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Tic Tac Toe: A new improvement of an old method of diagnosing intestinal problems has relied on a novel manufacturing process to produce a new kind of tracker bead.

Since the 1980s, people suffering from intestinal complaints such as constipation have sometimes been given a handful of plastic pellets containing barium (radiopaque markers) to help diagnose their problem using X-ray diagnostics, explains Dr Luca Marciani, University of Nottingham associate professor in gastrointestinal MRI (pictured, with patient Jed Randall).

These tests can provide some objective evidence, as opposed to the patient reporting their toilet stops--or a parent doing it for the child. "There are various facets of this, from the more normal gut transit with symptoms of pain to slow-transit constipation, to retention and obstruction," Marciani points out. In X-rays, the heavy element barium shows up as opaque in an X-ray scan, so the pellets' progress or lack of progress in the bowel can indicate what factors might be causing the problem. Bunching at the top of the bowel indicates severely slow transit; piling up at the bottom suggests a retention problem; being spread around implies more normal function. A missing group of pellets suggests a bowel movement has occurred

But the test is not ideal for children. First, it involves exposing them to ionizing radiation, large doses of which are bad for developing organs and can cause problems in later life. Second, the X-ray image itself is difficult to interpret, as internal organs tend to come out fuzzy, and the bowel curls around the abdominal cavity in complex way, he adds.

Still, a test was needed to help clinicians diagnose the causes of childhood constipation, to find the right treatment. The condition peaks in school-age children, some 14% of whom suffer from it at some point. And as many as 30,000 in England per year end up in hospital as a result, according to government figures.

Much better results--without the health risks--are to be found from more recent technology, particularly the MRI, magnetic resonance imaging, technologies of which were invented by Nottingham University physicist Prof Sir Peter Mansfield in the 1970s. MRI scans can be stitched together into 3D images. (A further goal of the project, down the line, is to develop add-on software to automatically analyse the images; specialist firm Motilent designed an initial analysis software module).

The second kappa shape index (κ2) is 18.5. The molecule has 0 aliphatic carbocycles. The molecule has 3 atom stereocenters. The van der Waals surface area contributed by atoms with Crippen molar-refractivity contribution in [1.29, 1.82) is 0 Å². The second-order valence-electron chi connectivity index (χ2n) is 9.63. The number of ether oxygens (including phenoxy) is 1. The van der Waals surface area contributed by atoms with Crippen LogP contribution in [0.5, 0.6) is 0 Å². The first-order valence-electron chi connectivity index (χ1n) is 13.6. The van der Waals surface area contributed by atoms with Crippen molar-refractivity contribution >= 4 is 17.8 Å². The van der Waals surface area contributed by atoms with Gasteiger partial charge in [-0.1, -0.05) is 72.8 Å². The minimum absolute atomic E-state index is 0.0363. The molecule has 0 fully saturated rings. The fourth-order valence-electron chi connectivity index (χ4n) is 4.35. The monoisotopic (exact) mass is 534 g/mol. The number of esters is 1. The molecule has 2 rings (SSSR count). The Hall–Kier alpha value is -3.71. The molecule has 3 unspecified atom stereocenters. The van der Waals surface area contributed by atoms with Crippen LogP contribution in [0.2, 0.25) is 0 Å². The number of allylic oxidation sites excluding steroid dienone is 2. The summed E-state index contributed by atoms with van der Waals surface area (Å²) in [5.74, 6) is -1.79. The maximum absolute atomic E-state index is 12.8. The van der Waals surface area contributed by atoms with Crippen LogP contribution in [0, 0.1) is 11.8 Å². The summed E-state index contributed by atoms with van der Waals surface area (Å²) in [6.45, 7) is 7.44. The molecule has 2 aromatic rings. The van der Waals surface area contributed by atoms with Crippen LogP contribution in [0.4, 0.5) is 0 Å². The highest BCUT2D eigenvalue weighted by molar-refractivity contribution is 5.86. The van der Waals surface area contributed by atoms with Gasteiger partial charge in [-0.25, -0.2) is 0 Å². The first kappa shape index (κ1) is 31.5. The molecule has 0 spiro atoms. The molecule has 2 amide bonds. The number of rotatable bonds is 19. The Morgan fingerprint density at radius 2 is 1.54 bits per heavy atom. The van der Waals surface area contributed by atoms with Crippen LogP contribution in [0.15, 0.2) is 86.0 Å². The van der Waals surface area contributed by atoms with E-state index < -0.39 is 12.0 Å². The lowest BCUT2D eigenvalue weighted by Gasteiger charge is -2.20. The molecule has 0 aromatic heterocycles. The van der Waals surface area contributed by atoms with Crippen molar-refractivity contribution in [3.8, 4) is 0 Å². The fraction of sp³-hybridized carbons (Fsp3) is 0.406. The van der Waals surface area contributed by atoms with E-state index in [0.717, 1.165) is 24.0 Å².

The way in which MRI acquires images of the body differs from the way that X-rays do, so the two technologies' images look very different. In particular, plastic pellets don't stand out; but oil-water emulsions do.

So the idea was a capsule containing a medically-safe fat emulsion. Drug capsules are a great way to carry material into the body, but they are designed to disintegrate; the gastrointestinal transit test process requires something hard enough to resist stomach acid and bowel water for a few days of transit. Also, the size of the capsule would need to be adapted to suit children, whose smaller throats make it difficult to swallow full-sized tablets.

His vision of the way the test would work is to provide a patient with 24 minicapsules a day for three days (72 in total), and then ask them to come in for an MRI scan on the fourth day.

"The challenge was to produce something small, workable, tillable, and safe to use," states Marciani. He tasked design consultancy Renfrew to find a solution.


Renfrew design development director Michael Phillips recalls that it could find no technology to make capsules of that small size (8mm by 4mm, about the size of a Tic Tac breath mint), so it considered novel small-capsule filling methods, and explored other ways of containing the imaging medium, such as encapsulating the emulsion within a polymer gel.

The innovative idea that the Renfrew team ultimately chose was to fill a medical-grade tube with the emulsion, and then use a welding process to cut and seal the filled tube using heat and novel tooling. It developed tools and iterated the process with a number of materials and tube bore and diameters. Experimentation helped reduce the flashing and get a smoother edge radius. The team patented the method. It also developed a semiautomatic injection moulding production method.